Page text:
Slovenia has formally declared an end of the coronavirus epidemic! We did it guys! Moreover, the borders are reopening and even a 7-day quarantine for EU citizens arrivals has been removed! As of now, our lives are finally returning back to normal. Knocking on wood… Still knocking…
We were all pushed into this practically overnight and boy can I say my sanity would have been long shredded into pieces if it wasn’t for one thing. Nature. Those long hikes in the reawakening nature, which just started to green up after the winter and grow beautiful flowers and blooming trees. And boy, were there many hikes…
*Note: Due to the coronavirus it’s extremely important to consider the government’s guidelines about social distancing and limitation of moving outside! All my adventures are always 100% compliant with the current guidelines. Nevertheless, the guidelines might change through time and so the adventures described here might not be in accordance with the updated guidelines. My advice? Take my adventures as a good read and save them as hiking ideas for the future 🙂
I have never seen skies so clear. Blue in their most pristine form. Free of air traffic and relieved of excess pollution. I have never seen or heard nature so pure. Bees and birds buzzing and singing about, the winds moving trees, and all the rest completely silent. I have never seen wild animals so comfortable so close to us. Bears leaving their traces just a couple of hundred meters into the forest, countless deer grazing in the fields, chamois, and even a fox in the field below our house. Completely fear free, it comes to catch mice together with our kitties. It seems nature has found a new balance; so unique it will be hard to give it up once our lives are back to normal…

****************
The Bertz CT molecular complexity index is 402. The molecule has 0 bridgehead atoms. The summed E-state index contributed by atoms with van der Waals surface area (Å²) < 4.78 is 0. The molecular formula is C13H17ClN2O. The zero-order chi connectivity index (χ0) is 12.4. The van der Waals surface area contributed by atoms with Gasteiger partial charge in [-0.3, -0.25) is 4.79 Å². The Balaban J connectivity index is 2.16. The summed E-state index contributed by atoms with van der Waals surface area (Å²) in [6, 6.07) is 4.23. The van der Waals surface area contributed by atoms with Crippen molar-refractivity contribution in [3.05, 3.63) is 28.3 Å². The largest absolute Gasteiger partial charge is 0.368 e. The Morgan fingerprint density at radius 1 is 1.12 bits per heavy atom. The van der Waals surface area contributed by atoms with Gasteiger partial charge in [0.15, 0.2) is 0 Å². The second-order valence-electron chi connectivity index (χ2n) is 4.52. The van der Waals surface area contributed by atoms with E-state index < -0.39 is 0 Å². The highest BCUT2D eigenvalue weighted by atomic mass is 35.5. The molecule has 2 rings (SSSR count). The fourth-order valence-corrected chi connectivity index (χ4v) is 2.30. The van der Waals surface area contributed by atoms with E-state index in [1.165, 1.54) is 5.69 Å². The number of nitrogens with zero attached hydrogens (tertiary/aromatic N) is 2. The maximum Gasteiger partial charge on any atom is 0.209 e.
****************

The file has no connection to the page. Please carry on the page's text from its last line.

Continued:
Below the treeless spine of the Triglav National Park in northwestern Slovenia’s Julian Alps, on the southern rim of a lush spring-fed pasture of Pokljuka – it is here our perfectly isolated mountain home is situated and where my 22-km adventure started in late March. The place is a blend of tall Alpine forests and extensive meadows, in summer sprinkled with cows and sheep, and now with spring flowers popping out of the ground. Just a couple of kilometers northwest the vast plains are replaced by jagged peaks, seemingly tumbling away as if to the very edge of the world.
As I drive towards the misty Bohinj Valley, green and lush due to the amounts of rainfall it receives, surrounded by towering mountains, I’m anxious to see how the landscapes have transformed with the change of season. Everything looks brown, red, orange and yellow. Even the road resembles a colorful carpet while a light breeze continues to sweep away the vibrantly colored leaves. But I’m not here for the luring fall colors of the Lake Bohinj. I’m here for the golden larches high above the lake in the otherworldly Triglav National Park.
On stunningly beautiful trails above Bohinj, where wild flowers grow in abundance and marmots peek from behind large rocks peppered on Alpine meadows, one may be also taken back to the bloody years of WWI. Numerous deteriorating buildings of the war, remains of walls, an old border line with bunkers, and bombs are dotted all along the rugged mountainous stretch between Bohinj and the Soča Valley.
There we were, on a warm and bright day in late September, wearing our hiking clothes and a backpack with the basics for two days in the mountains, starting out our three-day adventure in the Julian Alps. In the first two days we would hike over 24 kilometers and make 2,050 meters of ascent to reach Mt. Krn, 2,244 m, then descend 1,253 meters down to the Soča Valley and spend the third day hiking and relaxing along the Soča River before driving back to Bled, where we had met earlier that day.